I just basically loop through bit index 0 through 7 I’ll check this bit and then I’ll check that bit and so on and so forth. Until I reach this one and for every one of those I just say, look at the bits that we got from the io expander and check that particular index, so bit index will be starting with 0. So we’ll check is this bit zero? Meaning did somebody press that button? If not we continue on, is? Is this bit zero, meaning somebody press that switch and so on and so forth until we find one that actually is low, which means that’s the one that’s being pressed and then when that happens, we know the index 0. 1. 2. 3 let’s say we press this. One we know that it’s bit index 3, that somebody press – and we just passed that bit index 3 to the explosion, so the animation could start doing the animation. From that point to the left and to the right, which we will see next so let’s say we pass in a 3 here, so that’s a start edge is going to be 3. What we’re doing basically is we’re trying to figure out something to its left and to its right and just continue on on both direction so to do that loop. I have basically this I going from 0 through 7 and it’s going to go both direction. We’Ll see here in a second, so on the lower side we say take wherever you’re starting and subtract 0 originally, which means it’s going to start wherever it was, and then the higher side we add 0, which is going to be whatever it was.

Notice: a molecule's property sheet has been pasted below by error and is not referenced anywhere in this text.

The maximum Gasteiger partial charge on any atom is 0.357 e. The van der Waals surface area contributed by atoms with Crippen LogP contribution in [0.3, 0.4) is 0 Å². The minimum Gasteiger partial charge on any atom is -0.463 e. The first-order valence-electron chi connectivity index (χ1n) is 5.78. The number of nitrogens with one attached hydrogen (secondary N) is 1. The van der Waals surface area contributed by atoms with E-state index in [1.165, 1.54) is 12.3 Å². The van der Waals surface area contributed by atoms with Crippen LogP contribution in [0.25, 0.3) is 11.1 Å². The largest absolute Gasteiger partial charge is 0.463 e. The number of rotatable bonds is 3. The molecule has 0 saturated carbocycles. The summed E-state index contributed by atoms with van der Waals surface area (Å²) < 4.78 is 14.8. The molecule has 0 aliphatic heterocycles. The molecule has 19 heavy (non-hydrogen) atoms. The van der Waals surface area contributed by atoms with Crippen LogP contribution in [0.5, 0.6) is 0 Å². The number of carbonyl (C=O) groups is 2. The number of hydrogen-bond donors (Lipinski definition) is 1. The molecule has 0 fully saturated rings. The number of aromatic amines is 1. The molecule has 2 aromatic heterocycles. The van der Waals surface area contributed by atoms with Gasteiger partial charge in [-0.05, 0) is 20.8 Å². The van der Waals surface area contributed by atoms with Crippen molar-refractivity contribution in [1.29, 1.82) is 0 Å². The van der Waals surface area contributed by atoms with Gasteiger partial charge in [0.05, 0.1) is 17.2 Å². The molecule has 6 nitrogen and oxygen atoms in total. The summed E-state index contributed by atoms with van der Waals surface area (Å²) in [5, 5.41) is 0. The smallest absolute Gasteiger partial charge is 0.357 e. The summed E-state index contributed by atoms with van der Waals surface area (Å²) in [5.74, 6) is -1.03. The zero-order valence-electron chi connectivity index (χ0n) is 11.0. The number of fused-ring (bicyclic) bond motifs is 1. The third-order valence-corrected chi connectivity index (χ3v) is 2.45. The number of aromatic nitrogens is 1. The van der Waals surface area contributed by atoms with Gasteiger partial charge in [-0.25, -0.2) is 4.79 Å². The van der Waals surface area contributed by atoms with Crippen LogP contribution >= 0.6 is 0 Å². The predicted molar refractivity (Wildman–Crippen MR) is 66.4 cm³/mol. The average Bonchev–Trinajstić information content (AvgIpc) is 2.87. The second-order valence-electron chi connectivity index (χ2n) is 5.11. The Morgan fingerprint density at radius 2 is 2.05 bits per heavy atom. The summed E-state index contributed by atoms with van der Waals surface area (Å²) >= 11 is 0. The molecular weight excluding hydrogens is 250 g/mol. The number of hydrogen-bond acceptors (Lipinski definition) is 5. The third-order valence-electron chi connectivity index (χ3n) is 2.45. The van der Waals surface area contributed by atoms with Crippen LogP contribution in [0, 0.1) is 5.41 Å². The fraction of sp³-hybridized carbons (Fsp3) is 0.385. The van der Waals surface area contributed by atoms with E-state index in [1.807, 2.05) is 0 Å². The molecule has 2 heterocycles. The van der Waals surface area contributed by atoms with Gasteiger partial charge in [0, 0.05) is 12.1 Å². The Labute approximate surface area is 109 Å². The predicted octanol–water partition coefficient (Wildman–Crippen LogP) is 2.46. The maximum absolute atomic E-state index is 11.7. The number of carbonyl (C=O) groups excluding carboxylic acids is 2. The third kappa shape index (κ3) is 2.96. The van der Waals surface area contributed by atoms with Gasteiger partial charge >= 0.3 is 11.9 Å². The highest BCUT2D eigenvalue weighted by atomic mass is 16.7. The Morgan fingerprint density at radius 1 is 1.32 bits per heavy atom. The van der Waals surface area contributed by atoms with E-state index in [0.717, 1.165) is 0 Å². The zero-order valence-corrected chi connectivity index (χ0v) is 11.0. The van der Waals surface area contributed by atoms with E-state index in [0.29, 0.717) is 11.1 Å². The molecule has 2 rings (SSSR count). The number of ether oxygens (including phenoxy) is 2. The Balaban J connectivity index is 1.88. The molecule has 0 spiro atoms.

If so, you’ll stay at 3 and these two, if statement here, make sure that we are not trying to set a bit that is like outside. That is greater than the number of bits we have here or less than number of bits. So as long as we’re within the range we’re actually going to clear that bit, remember we’re going to assume that all the bits is going to be set to high and high actually means that they are off. Remember with this is plus, and that plus means off. So to turn the LED on, we actually want to clear the bit. So originally we only clear the bit. That is the one that is passed in here. So that will be three. This will be three BB 3, so we clear BIP 3 and we write it to the io expander. So bit 3 is the only one though it’s going to be low because that’s you only been cleared, all the other ones are still high, and so bit B is the only one that’s going to be turned on and then the next time around within this loop Here I will be close to one so now we are going to subtract one from this one we’re going to add one from that one. So basically, instead of three we’re going to have one of them setting this one there one setting that one again, we start with all of them being one meaning none of our on and we clear the bit for and bit two and that will turn on those Two LEDs and all the other ones will be off, and then we go on and so on and so forth, that’s yet bit five and that one will be on and not know the other ones will be off, because every time we go through a loop, we Set the bits all to back to one here and then after we set a bit, we actually wait here if we clear them right away.

We can’t see it. So we wait for 90 milliseconds, so we could actually see that and then we clear the display, meaning set them all back to high meaning turn them all off, and we just do this over and over again until we do this seven times guaranteeing that if we Start from here we hit or that one or we start from here we have that one if we start on the middle. Actually we did not have to go all the way to seven, but it doesn’t matter, because we have this excitement over here. That checks make sure that we do not set a bit that is beyond our boundary but that’s everything. So I was here to code in a youtube description. You can check it out and download and play with it. It’S been a fun project. I think it’s. So cool to be able to deal with basically sixteen io pins with just the two wires.

 
 

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official.arduino
2019-10-02T19:32:52+0000

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2019-10-02T19:08:01+0000